So a lot of you will know, also, I suppose, we do a lot in the area of investigations, and that will be the topic that I'll be covering at this year's Annual Review. We do a lot of remote hearings, as well as on-site investigations also. So we'd be delighted to help in any way we can. We do bundles of hours, so you don't have to sign up to big retainers if that's of interest to any of you.
So, without further ado, I'm going to give you an update from what's happening currently. This is the agenda of what I'm going to cover. And I am giving you a brief government update. Obviously, it's literally happening as we speak, so I'll give you an update in relation to the key points.
We'll talk about the new EWSS scheme. Obviously, a lot of employers are faced with the possibility of layoff, changes in terms and conditions, or indeed restructuring or reorganisation, which may include also redundancy. And we're going to talk about that. We're also going to talk about the suspension of redundancy for employees, which has been extended.
We're going to talk about absence management and the challenges in relation to the different types of absence we're facing. We're going to talk about travelling. We're going to talk about testing, which is definitely becoming more prevalent. We're going to talk about facemasks in the context of employees requiring to wear them, and also the challenges, for example, in relation to those with hard-of-hearing problems, etc. And then we're going to talk about, in general, reinforcement.
So, as Rolanda said, we have a lot to cover. If you have any questions, I'd be delighted to address them at the end. So feel free to do so. And we provide news level updates, etc., as well, which might be of interest to you. So you can follow us on The HR Suite if you'd like some of that information.
So, without further ado, let's have a look at the government updates. The last major update we've got was the 18th of August, which seems like ages away. Now, we know it's only a month. And I suppose that update has provided the foundation for the update that has occurred today.
Remote Working to Continue
The major elements to that are businesses should continue to facilitate remote working where possible. And a lot of employers are now anxious to facilitate blended remote working. In other words, people are doing some working from home and some working in the office. And some employees are coming back saying, "No, I don't want to work in the office. I don't want to get public transport", etc., because of the concerns around COVID.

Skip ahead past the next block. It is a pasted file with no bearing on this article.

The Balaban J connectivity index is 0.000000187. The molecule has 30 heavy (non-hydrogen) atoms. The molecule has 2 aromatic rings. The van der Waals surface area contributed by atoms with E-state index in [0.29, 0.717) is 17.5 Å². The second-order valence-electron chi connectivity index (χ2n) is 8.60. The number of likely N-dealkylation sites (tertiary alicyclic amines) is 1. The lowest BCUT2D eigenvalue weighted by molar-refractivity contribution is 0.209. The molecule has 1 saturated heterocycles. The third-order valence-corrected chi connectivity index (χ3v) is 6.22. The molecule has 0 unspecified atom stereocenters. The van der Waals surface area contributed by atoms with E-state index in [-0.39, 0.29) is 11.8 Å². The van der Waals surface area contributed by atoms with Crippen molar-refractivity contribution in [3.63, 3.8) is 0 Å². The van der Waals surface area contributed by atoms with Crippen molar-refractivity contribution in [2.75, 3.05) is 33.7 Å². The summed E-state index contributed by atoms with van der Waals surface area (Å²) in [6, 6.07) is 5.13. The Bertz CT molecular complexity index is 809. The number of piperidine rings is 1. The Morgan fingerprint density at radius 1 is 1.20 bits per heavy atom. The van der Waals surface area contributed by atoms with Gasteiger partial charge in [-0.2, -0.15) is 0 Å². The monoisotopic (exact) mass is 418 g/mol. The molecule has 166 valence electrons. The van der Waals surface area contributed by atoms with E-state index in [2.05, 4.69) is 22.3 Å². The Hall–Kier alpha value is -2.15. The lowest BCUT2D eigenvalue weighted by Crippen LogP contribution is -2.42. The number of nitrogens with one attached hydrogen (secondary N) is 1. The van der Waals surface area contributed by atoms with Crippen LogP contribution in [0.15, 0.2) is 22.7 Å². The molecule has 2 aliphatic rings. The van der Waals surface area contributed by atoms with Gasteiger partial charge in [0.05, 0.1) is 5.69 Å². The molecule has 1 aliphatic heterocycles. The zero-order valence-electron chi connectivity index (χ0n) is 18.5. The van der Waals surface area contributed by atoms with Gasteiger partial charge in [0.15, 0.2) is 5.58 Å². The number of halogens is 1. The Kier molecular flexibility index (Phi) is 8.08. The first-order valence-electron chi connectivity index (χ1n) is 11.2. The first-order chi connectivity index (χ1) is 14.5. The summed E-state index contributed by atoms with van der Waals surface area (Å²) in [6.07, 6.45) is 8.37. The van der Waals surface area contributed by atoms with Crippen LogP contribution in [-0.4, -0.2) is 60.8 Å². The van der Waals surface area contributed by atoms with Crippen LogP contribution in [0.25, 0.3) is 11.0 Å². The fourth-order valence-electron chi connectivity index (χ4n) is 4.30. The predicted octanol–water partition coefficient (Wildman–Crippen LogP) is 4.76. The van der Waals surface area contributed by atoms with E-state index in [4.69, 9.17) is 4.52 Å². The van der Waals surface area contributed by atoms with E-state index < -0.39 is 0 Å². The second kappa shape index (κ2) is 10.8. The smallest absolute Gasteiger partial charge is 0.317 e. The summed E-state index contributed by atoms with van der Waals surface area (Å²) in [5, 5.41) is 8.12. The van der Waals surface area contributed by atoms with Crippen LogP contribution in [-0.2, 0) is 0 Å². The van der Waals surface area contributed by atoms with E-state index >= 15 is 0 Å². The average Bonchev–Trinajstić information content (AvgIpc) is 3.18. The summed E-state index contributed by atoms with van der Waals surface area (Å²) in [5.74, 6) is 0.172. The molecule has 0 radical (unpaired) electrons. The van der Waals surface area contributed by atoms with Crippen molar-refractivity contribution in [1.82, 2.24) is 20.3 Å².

So it's important to remember the guiding principle is businesses should facilitate remote working where practicable. But it's also important to balance that with employees' need also for social interaction and for collaboration. We also have a lot of employees who want to come back to the office, whereas employers are saying, "No, remote working is the route we've decided".
It's important, if you are continuing the remote working, you've all done a risk assessment at this stage in relation to the ergonomics of that person working remotely. Because it's no longer a short-term measure. At this stage, most people have been doing it for a number of months and may be doing it for a number of months longer.
And you may need to consider, for example, a standing desk, etc. So again, make sure that risk assessment is done, and again, you provide guidance to the employee to do it themselves in their own home if that's required.
The next, I suppose, major occurrence that happened in August was testing was to be increased initially in meat factories and that's now increased to food manufacturing facilities, and that may be increased even further. And again, presenting challenges in relation to employees who may be refusing to get tested, and also in relation to GDPR and minding the data associated with the testing.